“Key Concepts in Chinese Thought and Culture (81 pieces)” is an important Book Project disseminated by Ministry of Education of the People’s Republic of China. The setting of “Disseminating Key Concepts in Chinese Thoughts and Culture Project” aims to organize key concepts which can reflect the features of Chinese classical culture and the way of national thinking, and can perform Chinese core values, explain and translate objectively and accurately in concise language which is easy to exchange verbally. By this way, chinese voice and stories will be disseminated in international exchanges, that the condition and history of China will be known better by people in the world.
The specialists committee of the project consist of international well-known specialists and scholars. Senior adviser and Art Review Commission of America Arts Research Institute (AARI), Mr. Yu Wentao took part in the review for the final English version. With the authorization, AARI is going to publish the 81 pieces of Key Concepts in Chinese Thought and Culture here.
This term refers to improving a literary work by refining its basic content and making the presentation concise. Refining and deleting is a basic process in literary writing. The term was first mentioned in The Literary Mind and the Carving of Dragons. It means that in producing a literary work, the author should select the right elements from all the material he has, delete unnecessary parts and keep the essence, and write in a concise way to best present what he has in mind and to best suit the styles of writing. It shows that literary creation is a process of constantly striving for perfection in terms of both content and form. This idea had a great impact on the theory of theatrical writing in the Ming and Qing dynasties.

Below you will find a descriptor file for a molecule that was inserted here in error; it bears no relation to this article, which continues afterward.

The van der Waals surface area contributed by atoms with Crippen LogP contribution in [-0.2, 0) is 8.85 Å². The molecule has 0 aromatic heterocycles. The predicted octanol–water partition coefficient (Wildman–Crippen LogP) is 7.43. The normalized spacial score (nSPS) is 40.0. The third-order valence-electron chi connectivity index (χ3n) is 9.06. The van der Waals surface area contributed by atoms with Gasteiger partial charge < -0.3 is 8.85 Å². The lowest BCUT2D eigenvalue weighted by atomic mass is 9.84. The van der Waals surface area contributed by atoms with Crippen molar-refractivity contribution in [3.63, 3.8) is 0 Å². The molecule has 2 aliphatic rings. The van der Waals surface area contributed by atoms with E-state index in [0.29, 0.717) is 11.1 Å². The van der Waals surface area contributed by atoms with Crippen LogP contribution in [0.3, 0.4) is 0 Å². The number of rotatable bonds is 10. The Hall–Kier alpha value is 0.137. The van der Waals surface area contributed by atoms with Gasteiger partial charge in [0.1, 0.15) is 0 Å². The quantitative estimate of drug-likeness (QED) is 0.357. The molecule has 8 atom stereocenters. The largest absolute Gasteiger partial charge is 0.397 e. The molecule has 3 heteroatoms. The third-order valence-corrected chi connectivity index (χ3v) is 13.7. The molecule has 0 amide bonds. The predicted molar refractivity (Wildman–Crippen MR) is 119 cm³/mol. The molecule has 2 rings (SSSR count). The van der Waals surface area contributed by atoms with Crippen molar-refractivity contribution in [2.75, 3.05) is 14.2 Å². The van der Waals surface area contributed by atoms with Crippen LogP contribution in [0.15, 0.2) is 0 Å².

Refining means to shape the basic content and structure of a literary work, while deleting means to cut off redundant words or sentences. Once done, the essay will be well structured, with a clear-cut theme. (Liu Xie: The Literary Mind and the Carving of Dragons)
Xie Ai’s essays are ornate in expression yet free of unnecessary sentences or words, with nothing to be deleted. Wang Ji’s writing is concise in style; it sufficiently expresses an idea without the need for using more words. Men of letters like them surely command the art of refining and deleting by using a proper amount of words and expressions. (Liu Xie: The Literary Mind and the Carving of Dragons)